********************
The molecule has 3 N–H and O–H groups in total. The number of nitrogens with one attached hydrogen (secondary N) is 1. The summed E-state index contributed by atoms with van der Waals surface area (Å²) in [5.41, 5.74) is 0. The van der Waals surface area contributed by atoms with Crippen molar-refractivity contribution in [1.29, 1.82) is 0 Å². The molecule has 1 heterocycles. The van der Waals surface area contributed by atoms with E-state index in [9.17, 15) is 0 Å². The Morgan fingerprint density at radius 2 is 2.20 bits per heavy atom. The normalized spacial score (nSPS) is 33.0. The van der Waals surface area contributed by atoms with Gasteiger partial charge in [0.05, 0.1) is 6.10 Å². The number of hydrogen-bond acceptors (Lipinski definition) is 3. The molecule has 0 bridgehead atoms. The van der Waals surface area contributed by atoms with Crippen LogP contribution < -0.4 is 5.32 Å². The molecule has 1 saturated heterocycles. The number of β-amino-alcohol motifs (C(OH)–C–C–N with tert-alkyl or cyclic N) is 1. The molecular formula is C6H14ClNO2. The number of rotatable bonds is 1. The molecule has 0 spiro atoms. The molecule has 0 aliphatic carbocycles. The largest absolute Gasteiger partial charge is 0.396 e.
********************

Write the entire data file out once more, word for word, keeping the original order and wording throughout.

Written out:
The molecule has 3 N–H and O–H groups in total. The number of nitrogens with one attached hydrogen (secondary N) is 1. The summed E-state index contributed by atoms with van der Waals surface area (Å²) in [5.41, 5.74) is 0. The van der Waals surface area contributed by atoms with Crippen molar-refractivity contribution in [1.29, 1.82) is 0 Å². The molecule has 1 heterocycles. The van der Waals surface area contributed by atoms with E-state index in [9.17, 15) is 0 Å². The Morgan fingerprint density at radius 2 is 2.20 bits per heavy atom. The normalized spacial score (nSPS) is 33.0. The van der Waals surface area contributed by atoms with Gasteiger partial charge in [0.05, 0.1) is 6.10 Å². The number of hydrogen-bond acceptors (Lipinski definition) is 3. The molecule has 0 bridgehead atoms. The van der Waals surface area contributed by atoms with Crippen LogP contribution < -0.4 is 5.32 Å². The molecule has 1 saturated heterocycles. The number of β-amino-alcohol motifs (C(OH)–C–C–N with tert-alkyl or cyclic N) is 1. The molecular formula is C6H14ClNO2. The number of rotatable bonds is 1. The molecule has 0 spiro atoms. The molecule has 0 aliphatic carbocycles. The largest absolute Gasteiger partial charge is 0.396 e.